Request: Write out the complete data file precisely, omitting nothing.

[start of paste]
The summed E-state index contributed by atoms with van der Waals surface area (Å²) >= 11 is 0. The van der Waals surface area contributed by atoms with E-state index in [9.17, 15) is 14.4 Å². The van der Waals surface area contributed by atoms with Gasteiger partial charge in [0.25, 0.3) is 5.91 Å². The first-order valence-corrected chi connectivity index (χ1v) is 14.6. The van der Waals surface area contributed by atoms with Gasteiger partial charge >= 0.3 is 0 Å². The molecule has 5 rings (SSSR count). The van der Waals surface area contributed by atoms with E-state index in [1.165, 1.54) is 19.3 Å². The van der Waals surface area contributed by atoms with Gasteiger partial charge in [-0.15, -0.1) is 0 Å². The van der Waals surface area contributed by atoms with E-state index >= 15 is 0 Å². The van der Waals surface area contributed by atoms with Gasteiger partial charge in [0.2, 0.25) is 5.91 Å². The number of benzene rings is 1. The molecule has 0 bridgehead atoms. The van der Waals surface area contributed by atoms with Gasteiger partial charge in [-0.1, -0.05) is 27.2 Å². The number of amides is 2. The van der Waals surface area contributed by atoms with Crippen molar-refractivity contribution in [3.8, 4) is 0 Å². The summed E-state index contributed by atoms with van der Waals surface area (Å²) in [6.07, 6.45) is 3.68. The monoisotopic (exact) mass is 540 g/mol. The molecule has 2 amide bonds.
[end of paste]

The summed E-state index contributed by atoms with van der Waals surface area (Å²) >= 11 is 0. The van der Waals surface area contributed by atoms with E-state index in [9.17, 15) is 14.4 Å². The van der Waals surface area contributed by atoms with Gasteiger partial charge in [0.25, 0.3) is 5.91 Å². The first-order valence-corrected chi connectivity index (χ1v) is 14.6. The van der Waals surface area contributed by atoms with Gasteiger partial charge >= 0.3 is 0 Å². The molecule has 5 rings (SSSR count). The van der Waals surface area contributed by atoms with E-state index in [1.165, 1.54) is 19.3 Å². The van der Waals surface area contributed by atoms with Gasteiger partial charge in [-0.15, -0.1) is 0 Å². The van der Waals surface area contributed by atoms with E-state index >= 15 is 0 Å². The van der Waals surface area contributed by atoms with Gasteiger partial charge in [0.2, 0.25) is 5.91 Å². The number of benzene rings is 1. The molecule has 0 bridgehead atoms. The van der Waals surface area contributed by atoms with Gasteiger partial charge in [-0.1, -0.05) is 27.2 Å². The number of amides is 2. The van der Waals surface area contributed by atoms with Crippen molar-refractivity contribution in [3.8, 4) is 0 Å². The summed E-state index contributed by atoms with van der Waals surface area (Å²) in [6.07, 6.45) is 3.68. The monoisotopic (exact) mass is 540 g/mol. The molecule has 2 amide bonds.